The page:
During the Great Recession, employers adopted the philosophy that employees needed to own their career development. Honestly, I think employees liked it. They were in charge of their learning and as a result, organizations adopted learning activities such as microlearning, social learning, and more self-directed learning.
Now that more employees are working remotely, I believe we’re going to see a greater level of employee driven career development. Learning doesn’t stop when you work from home. But organizations are going to want and need employees to offer some direction in terms of what remote learning looks like. Not only the best way to deliver remote learning but the topics that employees might find valuable.
Over the last year, we’ve written about some of the skills that employees should be developing. If you’re an employee, you might find these helpful in setting your goals for the year. And if you’re an employer, this could be a discussion starter about the content to offer.
Even though the focus of today’s article is on employee driven career development, organizations that are focused on employee engagement and retention need to consider career development as part of their strategy. Employees want to know that they have a future with the company they work for and part of that means knowing that the company is going to help them accomplish their career goals.
But career development is a broad term. It takes more than one program to create valuable and relevant development opportunities. I’m using the word relevant because career development isn’t just for employees. Career development helps organizations with future staffing needs.
Years ago, I was asked (along with a few other people) to come to the local unemployment office and provide some advice to individuals who had their jobs eliminated and were considering entrepreneurship as their next career. The conversations were exactly what you would expect. We were answering questions about how we became consultants, our biggest challenges, etc. In fact, it was very similar to the process I followed before becoming a consultant.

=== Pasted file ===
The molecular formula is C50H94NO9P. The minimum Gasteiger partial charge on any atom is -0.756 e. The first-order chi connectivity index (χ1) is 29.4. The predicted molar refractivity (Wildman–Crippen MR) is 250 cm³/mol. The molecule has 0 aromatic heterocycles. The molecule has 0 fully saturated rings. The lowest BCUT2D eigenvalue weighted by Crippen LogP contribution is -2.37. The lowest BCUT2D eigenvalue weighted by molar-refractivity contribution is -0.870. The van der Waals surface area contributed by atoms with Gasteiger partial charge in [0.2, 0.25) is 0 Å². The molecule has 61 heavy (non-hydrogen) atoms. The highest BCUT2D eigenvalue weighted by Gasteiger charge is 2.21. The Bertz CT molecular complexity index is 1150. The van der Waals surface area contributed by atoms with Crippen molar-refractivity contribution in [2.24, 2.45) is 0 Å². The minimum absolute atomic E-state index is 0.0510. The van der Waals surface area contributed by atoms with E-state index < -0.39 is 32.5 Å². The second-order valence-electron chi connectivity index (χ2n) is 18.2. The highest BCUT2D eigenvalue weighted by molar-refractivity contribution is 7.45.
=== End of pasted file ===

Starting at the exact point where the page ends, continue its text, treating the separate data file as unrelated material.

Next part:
The reason I’m sharing this story is because a lot of the people who were trying to figure out if consulting was right career move for them were really struggling with the decision. What they really wanted was someone to answer the question: “Do I focus on trying to get a job inside a company or do I focus on starting my own company?” It’s a big decision and one everyone needs to make on their own.
Right now, many of us are concerned about our career. Maybe you’ve been furloughed or laid off. Maybe you’re still working but are starting to hear rumors. Or maybe you’ve been thinking about making a career change for several months. Regardless of your situation, you should be thinking about your career and how to position yourself for opportunities.
There’s a saying in recruiting, “Always be closing.” Well in career development it’s “Always be ready.” As in, “Always be ready for your next opportunity.”
At one point in my career, I worked for an outplacement consulting firm. Part of the company’s role was to help individuals who were laid off find new opportunities. While some people were very upset about losing their jobs, others used the situation to pivot to a career they’ve been wanting to do for a while.
Whether you’re looking for a human resources or managerial role, having HR related skills is important. This article outlines a few skills beyond the usual recruitment, training, and employee relations.
Career development is about the organization and employees working together to identify learning opportunities. There’s no rule that says managers have to tell employees what to learn. And there’s also no rule that says all learning must happen in the office. Use this as an opportunity to build a career development plan that meets both employee and employer needs.
COMING SOON TO THE HR BARTENDER SHOW
Image captured by Sharlyn Lauby while exploring the streets of Gainesville, FL9